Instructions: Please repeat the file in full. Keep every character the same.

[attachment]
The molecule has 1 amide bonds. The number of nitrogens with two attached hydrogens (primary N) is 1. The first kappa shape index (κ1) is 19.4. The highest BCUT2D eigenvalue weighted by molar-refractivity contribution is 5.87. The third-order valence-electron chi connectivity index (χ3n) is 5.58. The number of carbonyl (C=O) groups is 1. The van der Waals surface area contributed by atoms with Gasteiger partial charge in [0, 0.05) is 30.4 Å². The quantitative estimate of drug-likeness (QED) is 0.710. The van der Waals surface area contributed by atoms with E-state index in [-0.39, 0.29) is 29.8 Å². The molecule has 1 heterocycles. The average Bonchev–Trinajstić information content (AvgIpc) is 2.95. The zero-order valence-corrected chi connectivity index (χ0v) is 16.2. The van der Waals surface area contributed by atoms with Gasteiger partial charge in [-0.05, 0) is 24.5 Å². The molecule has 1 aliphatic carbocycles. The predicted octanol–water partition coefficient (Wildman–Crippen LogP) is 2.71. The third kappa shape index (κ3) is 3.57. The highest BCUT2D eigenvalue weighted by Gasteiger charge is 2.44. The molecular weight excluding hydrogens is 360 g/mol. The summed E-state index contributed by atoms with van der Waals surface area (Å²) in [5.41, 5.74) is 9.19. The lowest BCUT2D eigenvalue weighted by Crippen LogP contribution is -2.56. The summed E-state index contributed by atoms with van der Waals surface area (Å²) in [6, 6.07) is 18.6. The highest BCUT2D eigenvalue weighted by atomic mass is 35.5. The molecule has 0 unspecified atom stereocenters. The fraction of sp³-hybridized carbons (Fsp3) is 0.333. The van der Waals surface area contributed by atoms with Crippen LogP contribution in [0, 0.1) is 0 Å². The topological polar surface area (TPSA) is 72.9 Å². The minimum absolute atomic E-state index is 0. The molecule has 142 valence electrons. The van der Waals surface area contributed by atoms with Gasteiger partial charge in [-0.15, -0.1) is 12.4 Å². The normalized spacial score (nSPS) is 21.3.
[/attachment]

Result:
The molecule has 1 amide bonds. The number of nitrogens with two attached hydrogens (primary N) is 1. The first kappa shape index (κ1) is 19.4. The highest BCUT2D eigenvalue weighted by molar-refractivity contribution is 5.87. The third-order valence-electron chi connectivity index (χ3n) is 5.58. The number of carbonyl (C=O) groups is 1. The van der Waals surface area contributed by atoms with Gasteiger partial charge in [0, 0.05) is 30.4 Å². The quantitative estimate of drug-likeness (QED) is 0.710. The van der Waals surface area contributed by atoms with E-state index in [-0.39, 0.29) is 29.8 Å². The molecule has 1 heterocycles. The average Bonchev–Trinajstić information content (AvgIpc) is 2.95. The zero-order valence-corrected chi connectivity index (χ0v) is 16.2. The van der Waals surface area contributed by atoms with Gasteiger partial charge in [-0.05, 0) is 24.5 Å². The molecule has 1 aliphatic carbocycles. The predicted octanol–water partition coefficient (Wildman–Crippen LogP) is 2.71. The third kappa shape index (κ3) is 3.57. The highest BCUT2D eigenvalue weighted by Gasteiger charge is 2.44. The molecular weight excluding hydrogens is 360 g/mol. The summed E-state index contributed by atoms with van der Waals surface area (Å²) in [5.41, 5.74) is 9.19. The lowest BCUT2D eigenvalue weighted by Crippen LogP contribution is -2.56. The summed E-state index contributed by atoms with van der Waals surface area (Å²) in [6, 6.07) is 18.6. The highest BCUT2D eigenvalue weighted by atomic mass is 35.5. The molecule has 0 unspecified atom stereocenters. The fraction of sp³-hybridized carbons (Fsp3) is 0.333. The van der Waals surface area contributed by atoms with Crippen LogP contribution in [0, 0.1) is 0 Å². The topological polar surface area (TPSA) is 72.9 Å². The minimum absolute atomic E-state index is 0. The molecule has 142 valence electrons. The van der Waals surface area contributed by atoms with Gasteiger partial charge in [-0.15, -0.1) is 12.4 Å². The normalized spacial score (nSPS) is 21.3.